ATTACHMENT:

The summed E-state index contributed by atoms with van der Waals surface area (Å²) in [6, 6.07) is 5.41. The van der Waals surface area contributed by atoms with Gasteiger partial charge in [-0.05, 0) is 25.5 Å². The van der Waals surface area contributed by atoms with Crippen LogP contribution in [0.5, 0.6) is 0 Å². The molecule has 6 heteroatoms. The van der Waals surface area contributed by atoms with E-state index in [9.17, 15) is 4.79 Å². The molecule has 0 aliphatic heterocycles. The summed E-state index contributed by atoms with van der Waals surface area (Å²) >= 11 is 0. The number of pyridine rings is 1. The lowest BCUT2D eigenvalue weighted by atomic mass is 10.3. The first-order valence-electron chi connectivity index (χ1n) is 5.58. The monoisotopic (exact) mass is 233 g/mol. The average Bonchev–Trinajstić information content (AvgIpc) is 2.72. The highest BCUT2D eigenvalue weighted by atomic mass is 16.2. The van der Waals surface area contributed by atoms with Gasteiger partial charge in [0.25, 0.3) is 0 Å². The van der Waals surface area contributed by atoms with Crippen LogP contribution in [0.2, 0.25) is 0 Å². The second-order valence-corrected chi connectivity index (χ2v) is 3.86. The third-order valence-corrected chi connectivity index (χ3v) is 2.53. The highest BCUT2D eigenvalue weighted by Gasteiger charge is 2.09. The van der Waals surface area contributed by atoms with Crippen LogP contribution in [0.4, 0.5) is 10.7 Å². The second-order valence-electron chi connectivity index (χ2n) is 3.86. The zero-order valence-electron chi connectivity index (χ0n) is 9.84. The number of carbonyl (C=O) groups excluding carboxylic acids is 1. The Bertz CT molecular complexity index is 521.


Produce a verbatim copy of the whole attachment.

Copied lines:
The summed E-state index contributed by atoms with van der Waals surface area (Å²) in [6, 6.07) is 5.41. The van der Waals surface area contributed by atoms with Gasteiger partial charge in [-0.05, 0) is 25.5 Å². The van der Waals surface area contributed by atoms with Crippen LogP contribution in [0.5, 0.6) is 0 Å². The molecule has 6 heteroatoms. The van der Waals surface area contributed by atoms with E-state index in [9.17, 15) is 4.79 Å². The molecule has 0 aliphatic heterocycles. The summed E-state index contributed by atoms with van der Waals surface area (Å²) >= 11 is 0. The number of pyridine rings is 1. The lowest BCUT2D eigenvalue weighted by atomic mass is 10.3. The first-order valence-electron chi connectivity index (χ1n) is 5.58. The monoisotopic (exact) mass is 233 g/mol. The average Bonchev–Trinajstić information content (AvgIpc) is 2.72. The highest BCUT2D eigenvalue weighted by atomic mass is 16.2. The van der Waals surface area contributed by atoms with Gasteiger partial charge in [0.25, 0.3) is 0 Å². The van der Waals surface area contributed by atoms with Crippen LogP contribution in [0.2, 0.25) is 0 Å². The second-order valence-corrected chi connectivity index (χ2v) is 3.86. The third-order valence-corrected chi connectivity index (χ3v) is 2.53. The highest BCUT2D eigenvalue weighted by Gasteiger charge is 2.09. The van der Waals surface area contributed by atoms with Crippen LogP contribution in [0.4, 0.5) is 10.7 Å². The second-order valence-electron chi connectivity index (χ2n) is 3.86. The zero-order valence-electron chi connectivity index (χ0n) is 9.84. The number of carbonyl (C=O) groups excluding carboxylic acids is 1. The Bertz CT molecular complexity index is 521.